To obtain Tele2’s Comtrend CT-6373 default WiFi password

It was back in February 2016 and I was writing my master thesis. Evidently, I was rather busy and the timing of the Tele2 ADSL-modem to crash every hour couldn’t be much worse. I rang Tele2 to explain the defect of the device and that I wanted to request a new one. They weren’t willing to provide a new modem without running their diagnostics first for a couple of days. Nor were they willing to provide me with the ADSL connection credentials that would allow me to install my own modem. I was not okay with the situation.

So, after I finished my day of studying I set out to retrieve my ADSL connection details. With the modem, a very limited user account is provided that allows the end user to change the most basic settings, such as SSID and WPA keys. Useless. So, I leveraged the greatest hacking tool of all time: Google. I was in luck because other people already figured out the admin credentials for the webinterface

username: AF16KywB!
password: AF22hywLGB!

With these credentials I was able to enable terminal access to the device (from the notes that I kept it must have been ssh with 3des cypher) and ended up in a limited (Busybox) shell. Nice. But I still didn’t had full access to the device. I tried a bunch of commands to escape this sandbox environment such as sh, su and a bunch of other command but the execution of all those command was blocked by Busybox. That simple approach didn’t work. Maybe Busybox could be fooled if I combined an allowed command with with a blocked command using the semicolon ; or the logical AND operator &&. Unfortunately, that didn’t work either. What else? Maybe I could leverage the logical OR operator ||. So I ran one of the commands that I was allowed to execute with invalid syntax (so it would exit with an error code and combined that with || sh (so it would instead execute that). Bingo. I had obtained myself root access to the device.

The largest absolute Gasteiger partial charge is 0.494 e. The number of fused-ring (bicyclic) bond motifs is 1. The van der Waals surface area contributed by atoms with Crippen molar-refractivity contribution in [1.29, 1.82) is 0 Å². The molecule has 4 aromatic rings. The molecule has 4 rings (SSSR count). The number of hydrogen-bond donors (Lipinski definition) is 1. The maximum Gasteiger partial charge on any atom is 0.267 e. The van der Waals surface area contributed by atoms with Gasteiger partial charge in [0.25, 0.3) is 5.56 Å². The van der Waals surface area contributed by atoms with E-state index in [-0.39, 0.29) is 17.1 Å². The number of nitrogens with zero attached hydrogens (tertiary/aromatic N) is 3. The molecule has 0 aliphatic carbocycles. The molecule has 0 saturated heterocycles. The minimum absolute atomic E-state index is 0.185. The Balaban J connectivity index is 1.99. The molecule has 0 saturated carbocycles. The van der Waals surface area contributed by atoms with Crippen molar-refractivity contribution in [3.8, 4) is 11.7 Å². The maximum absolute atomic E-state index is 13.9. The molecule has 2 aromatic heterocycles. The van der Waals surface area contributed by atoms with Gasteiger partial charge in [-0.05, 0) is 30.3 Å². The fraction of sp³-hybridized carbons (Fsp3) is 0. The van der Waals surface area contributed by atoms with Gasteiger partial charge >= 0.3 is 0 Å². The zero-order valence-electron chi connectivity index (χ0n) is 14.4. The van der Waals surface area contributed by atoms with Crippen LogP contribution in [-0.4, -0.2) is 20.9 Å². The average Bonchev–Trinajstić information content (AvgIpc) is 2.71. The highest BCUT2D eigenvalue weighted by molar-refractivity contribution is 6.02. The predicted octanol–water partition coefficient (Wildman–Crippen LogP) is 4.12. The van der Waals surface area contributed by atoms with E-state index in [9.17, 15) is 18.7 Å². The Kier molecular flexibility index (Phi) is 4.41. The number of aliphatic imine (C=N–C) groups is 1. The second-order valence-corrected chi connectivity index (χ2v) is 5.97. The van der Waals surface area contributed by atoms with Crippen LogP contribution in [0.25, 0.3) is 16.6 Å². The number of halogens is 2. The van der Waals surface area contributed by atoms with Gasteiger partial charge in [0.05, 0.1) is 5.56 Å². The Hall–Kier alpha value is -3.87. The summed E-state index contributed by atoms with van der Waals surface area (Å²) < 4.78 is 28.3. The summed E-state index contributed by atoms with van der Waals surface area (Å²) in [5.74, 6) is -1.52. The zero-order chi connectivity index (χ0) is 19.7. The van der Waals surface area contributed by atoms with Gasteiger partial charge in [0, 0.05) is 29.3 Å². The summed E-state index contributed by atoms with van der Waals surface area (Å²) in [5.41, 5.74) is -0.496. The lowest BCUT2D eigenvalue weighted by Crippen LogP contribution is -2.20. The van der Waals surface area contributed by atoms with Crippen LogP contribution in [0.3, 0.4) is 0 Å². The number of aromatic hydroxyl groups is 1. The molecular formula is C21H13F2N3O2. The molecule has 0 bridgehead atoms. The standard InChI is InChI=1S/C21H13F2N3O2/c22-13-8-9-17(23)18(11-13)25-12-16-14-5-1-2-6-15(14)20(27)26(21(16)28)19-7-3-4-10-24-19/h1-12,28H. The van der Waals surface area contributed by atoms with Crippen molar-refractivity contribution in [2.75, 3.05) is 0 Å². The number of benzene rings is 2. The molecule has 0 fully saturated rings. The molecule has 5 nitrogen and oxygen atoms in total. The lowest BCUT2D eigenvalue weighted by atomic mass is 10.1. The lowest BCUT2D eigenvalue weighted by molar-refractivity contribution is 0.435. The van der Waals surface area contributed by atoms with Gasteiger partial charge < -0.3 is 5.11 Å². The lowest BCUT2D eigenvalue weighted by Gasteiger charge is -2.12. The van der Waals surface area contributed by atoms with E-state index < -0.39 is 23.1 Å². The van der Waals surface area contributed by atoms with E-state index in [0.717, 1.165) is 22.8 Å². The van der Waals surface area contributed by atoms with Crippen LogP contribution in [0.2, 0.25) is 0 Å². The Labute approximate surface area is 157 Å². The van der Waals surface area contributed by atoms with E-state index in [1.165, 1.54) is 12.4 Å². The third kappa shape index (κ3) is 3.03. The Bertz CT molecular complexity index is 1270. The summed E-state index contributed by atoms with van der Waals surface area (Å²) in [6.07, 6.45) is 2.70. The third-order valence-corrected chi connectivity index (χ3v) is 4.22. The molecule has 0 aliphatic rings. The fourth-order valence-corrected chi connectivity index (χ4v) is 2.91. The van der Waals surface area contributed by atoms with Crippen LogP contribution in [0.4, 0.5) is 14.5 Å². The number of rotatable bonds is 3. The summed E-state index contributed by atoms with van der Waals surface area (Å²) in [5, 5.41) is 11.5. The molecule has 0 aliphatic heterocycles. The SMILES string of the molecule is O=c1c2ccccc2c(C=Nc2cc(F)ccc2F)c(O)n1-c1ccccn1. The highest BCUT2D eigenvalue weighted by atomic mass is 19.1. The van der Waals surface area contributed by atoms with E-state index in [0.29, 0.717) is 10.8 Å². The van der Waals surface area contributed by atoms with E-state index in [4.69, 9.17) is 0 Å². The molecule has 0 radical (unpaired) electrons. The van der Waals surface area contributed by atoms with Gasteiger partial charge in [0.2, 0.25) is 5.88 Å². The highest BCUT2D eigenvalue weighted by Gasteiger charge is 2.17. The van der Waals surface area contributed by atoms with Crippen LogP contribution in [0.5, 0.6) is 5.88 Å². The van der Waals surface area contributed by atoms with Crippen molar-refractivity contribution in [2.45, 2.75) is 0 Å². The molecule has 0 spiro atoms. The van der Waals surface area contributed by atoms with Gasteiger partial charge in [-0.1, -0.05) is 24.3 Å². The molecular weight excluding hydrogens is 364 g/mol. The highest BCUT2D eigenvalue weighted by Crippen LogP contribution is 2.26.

In no time I had found the ADSL connection details but I was only just getting excited. So I installed my own modem and decided to continue exploring this newly discovered world inside the CT-6373. Unfortunately it was already getting late and I had to focus on my thesis the next day again, so I had to wait until the next evening.

The next day I evidently couldn’t wait until I had time to play with the CT-6373 again. Having so little problems getting root access, I was wondering whether it would be equally easy to figure out the algorithm that calculates the default SSID and password. Again, a little Googling revealed that Comtrend used to use rather simple algorithms to calculate the default wireless password. Would they be so silly to use the same salt again? No. They weren’t that silly. But maybe they applied the same principle with a different salt? Let’s find out.